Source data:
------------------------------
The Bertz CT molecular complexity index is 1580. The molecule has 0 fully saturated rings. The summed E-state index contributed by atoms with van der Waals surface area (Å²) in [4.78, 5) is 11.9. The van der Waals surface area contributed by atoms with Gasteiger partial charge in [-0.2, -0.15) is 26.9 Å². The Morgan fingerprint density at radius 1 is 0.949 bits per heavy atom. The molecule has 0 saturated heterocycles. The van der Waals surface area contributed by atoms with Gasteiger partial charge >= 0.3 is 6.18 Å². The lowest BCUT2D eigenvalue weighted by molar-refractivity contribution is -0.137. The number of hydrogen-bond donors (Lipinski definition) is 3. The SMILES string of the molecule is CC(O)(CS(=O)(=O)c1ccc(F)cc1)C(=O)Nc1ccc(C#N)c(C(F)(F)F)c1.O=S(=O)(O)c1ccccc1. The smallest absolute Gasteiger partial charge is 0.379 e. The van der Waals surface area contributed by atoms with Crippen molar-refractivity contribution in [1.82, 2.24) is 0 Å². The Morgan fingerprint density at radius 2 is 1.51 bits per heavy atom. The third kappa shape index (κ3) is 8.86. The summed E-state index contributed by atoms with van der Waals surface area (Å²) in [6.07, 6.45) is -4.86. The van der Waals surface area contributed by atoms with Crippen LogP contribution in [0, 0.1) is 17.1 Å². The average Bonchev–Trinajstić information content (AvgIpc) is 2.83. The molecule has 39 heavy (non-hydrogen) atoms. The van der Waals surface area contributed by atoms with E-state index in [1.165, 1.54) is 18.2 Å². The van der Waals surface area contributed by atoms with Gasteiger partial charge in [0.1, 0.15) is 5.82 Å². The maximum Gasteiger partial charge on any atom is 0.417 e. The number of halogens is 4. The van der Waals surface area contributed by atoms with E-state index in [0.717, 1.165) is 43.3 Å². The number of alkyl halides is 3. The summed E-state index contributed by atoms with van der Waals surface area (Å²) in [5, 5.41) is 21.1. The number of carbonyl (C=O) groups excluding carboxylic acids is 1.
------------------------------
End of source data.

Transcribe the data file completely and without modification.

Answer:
The Bertz CT molecular complexity index is 1580. The molecule has 0 fully saturated rings. The summed E-state index contributed by atoms with van der Waals surface area (Å²) in [4.78, 5) is 11.9. The van der Waals surface area contributed by atoms with Gasteiger partial charge in [-0.2, -0.15) is 26.9 Å². The Morgan fingerprint density at radius 1 is 0.949 bits per heavy atom. The molecule has 0 saturated heterocycles. The van der Waals surface area contributed by atoms with Gasteiger partial charge >= 0.3 is 6.18 Å². The lowest BCUT2D eigenvalue weighted by molar-refractivity contribution is -0.137. The number of hydrogen-bond donors (Lipinski definition) is 3. The SMILES string of the molecule is CC(O)(CS(=O)(=O)c1ccc(F)cc1)C(=O)Nc1ccc(C#N)c(C(F)(F)F)c1.O=S(=O)(O)c1ccccc1. The smallest absolute Gasteiger partial charge is 0.379 e. The van der Waals surface area contributed by atoms with Crippen molar-refractivity contribution in [1.82, 2.24) is 0 Å². The Morgan fingerprint density at radius 2 is 1.51 bits per heavy atom. The third kappa shape index (κ3) is 8.86. The summed E-state index contributed by atoms with van der Waals surface area (Å²) in [6.07, 6.45) is -4.86. The van der Waals surface area contributed by atoms with Crippen LogP contribution in [0, 0.1) is 17.1 Å². The average Bonchev–Trinajstić information content (AvgIpc) is 2.83. The molecule has 39 heavy (non-hydrogen) atoms. The van der Waals surface area contributed by atoms with E-state index in [1.165, 1.54) is 18.2 Å². The van der Waals surface area contributed by atoms with Gasteiger partial charge in [0.1, 0.15) is 5.82 Å². The maximum Gasteiger partial charge on any atom is 0.417 e. The number of halogens is 4. The van der Waals surface area contributed by atoms with E-state index in [0.717, 1.165) is 43.3 Å². The number of alkyl halides is 3. The summed E-state index contributed by atoms with van der Waals surface area (Å²) in [5, 5.41) is 21.1. The number of carbonyl (C=O) groups excluding carboxylic acids is 1.